Tuesday, May 18, 2021

Justice Society: World War II

After some lean years where DC Animated had decided to explore the clusterfuck that was the New 52, things appear to be getting back on track. It's amazing how easily and well DC can do when they make the Flash (Matt Bomer) the heart of the story (see Justice League: The New Frontier and Justice League: The Flashpoint Paradox). And, thank god, the creators of the film knew enough to keep the character's gorgeous simplistic design rather than the eyesore DC has been pushing on readers for nearly a decade now.

While fighting Brainiac (Darin De Paul) with Superman (Darren Criss), the Flash accidentally races so fast he enters the Speed Force and winds up in Germany. During World War II. On an alternate Earth. On this world, alongside the Allied troops, a group of heroes is fighting off the Nazis including another Flash (Armen Taylor), Wonder Woman (Stana Katic), Hawkman (Omid Abtahi), Steve Trevor (Chris Diamantopoulos), Hourman (Matthew Mercer), and Black Canary (Elysia Rotaru).

Despite being skeptical about "Future Boy" as he's dubbed by the group, the Flash quickly proves himself by saving Trevor's life and works with the team on their latest mission while initially believing he's only traveled backwards in time and not also arrived on a different Earth. The movie is solid all around, and it's great to see these Golden Age heroes highlighted (although the absence of some of the classic JSA characters is certainly felt). The story also works as a lesson to the Flash about living for today and lays the foundation for our hero to consider a league of heroes on his own Earth to deal with threats larger than any one of them can fight off alone.

Stana Katic earns top billing here as the world's greatest hero. She and Bomer are the two stand-outs, and the movie makes the most of Diana's relationship with Trevor. I also liked the Rotaru's Canary and the unexpected, and unspoken, crush she had for Hawkman. The design of the characters also works well, even if a couple of them feel a bit too streamlined given the art style. The Superman callback was expected, but I was surprised we got so little from him once reintroduced (perhaps to stop him from dominating the second-half of the film).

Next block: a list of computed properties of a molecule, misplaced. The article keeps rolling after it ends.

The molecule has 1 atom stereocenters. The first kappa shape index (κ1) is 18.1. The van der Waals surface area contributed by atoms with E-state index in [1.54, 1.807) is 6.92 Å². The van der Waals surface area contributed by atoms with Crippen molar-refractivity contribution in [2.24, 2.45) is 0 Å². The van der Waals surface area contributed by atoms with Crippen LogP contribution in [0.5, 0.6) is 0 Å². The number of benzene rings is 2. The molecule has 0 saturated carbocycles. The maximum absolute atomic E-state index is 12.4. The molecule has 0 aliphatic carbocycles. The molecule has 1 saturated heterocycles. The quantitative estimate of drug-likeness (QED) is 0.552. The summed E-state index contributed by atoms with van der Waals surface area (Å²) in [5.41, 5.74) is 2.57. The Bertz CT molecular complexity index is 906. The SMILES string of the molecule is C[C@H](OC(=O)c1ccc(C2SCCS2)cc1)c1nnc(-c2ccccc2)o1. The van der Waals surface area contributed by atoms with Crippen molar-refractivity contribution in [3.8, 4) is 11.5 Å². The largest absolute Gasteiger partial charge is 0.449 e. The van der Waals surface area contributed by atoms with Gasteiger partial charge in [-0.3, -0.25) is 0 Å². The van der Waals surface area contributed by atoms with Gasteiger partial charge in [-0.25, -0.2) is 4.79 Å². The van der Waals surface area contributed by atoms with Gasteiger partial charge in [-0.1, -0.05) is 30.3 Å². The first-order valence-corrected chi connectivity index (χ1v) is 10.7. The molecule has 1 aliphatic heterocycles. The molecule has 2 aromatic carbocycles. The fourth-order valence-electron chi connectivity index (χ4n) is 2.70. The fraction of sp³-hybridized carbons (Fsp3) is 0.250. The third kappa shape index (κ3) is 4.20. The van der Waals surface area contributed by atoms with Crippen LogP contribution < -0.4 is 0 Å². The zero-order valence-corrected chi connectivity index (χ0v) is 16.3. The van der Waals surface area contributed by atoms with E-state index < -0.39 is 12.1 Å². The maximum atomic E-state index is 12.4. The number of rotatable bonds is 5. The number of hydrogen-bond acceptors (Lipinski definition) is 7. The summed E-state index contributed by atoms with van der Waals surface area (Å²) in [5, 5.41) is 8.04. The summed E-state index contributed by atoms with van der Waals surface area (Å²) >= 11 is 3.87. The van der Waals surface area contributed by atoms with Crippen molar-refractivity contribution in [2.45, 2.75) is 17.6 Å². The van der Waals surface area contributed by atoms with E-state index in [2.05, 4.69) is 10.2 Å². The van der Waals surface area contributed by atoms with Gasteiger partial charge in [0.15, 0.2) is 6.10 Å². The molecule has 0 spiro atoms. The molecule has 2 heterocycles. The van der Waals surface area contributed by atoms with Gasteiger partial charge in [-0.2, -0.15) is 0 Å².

While I don't think the story gets away from the movie as it introduces more characters such as Aquaman (Liam McIntyre) and an Atlantis subplot involving his Advisor (Geoffrey Arend), I would have preferred to see a bit more of the JSA on the front lines rather than fighting sea monsters. Still, the action is fast and fierce in these sequences and helps propel the lesson of the story home for both Diana and Barry Allen. There's also Flash's first action after returning home from war which I found shocking. I guess this can be rationalized by viewing Brainiac as nothing more than one piece of a larger cybernetic lifeform, but it's certainly hardcore for a character who doesn't cause any bloodshed over the rest of the film. The made-for-video animated film is available on Blu-ray, 4D, DVD, and for both rent or purchase on various streaming services.

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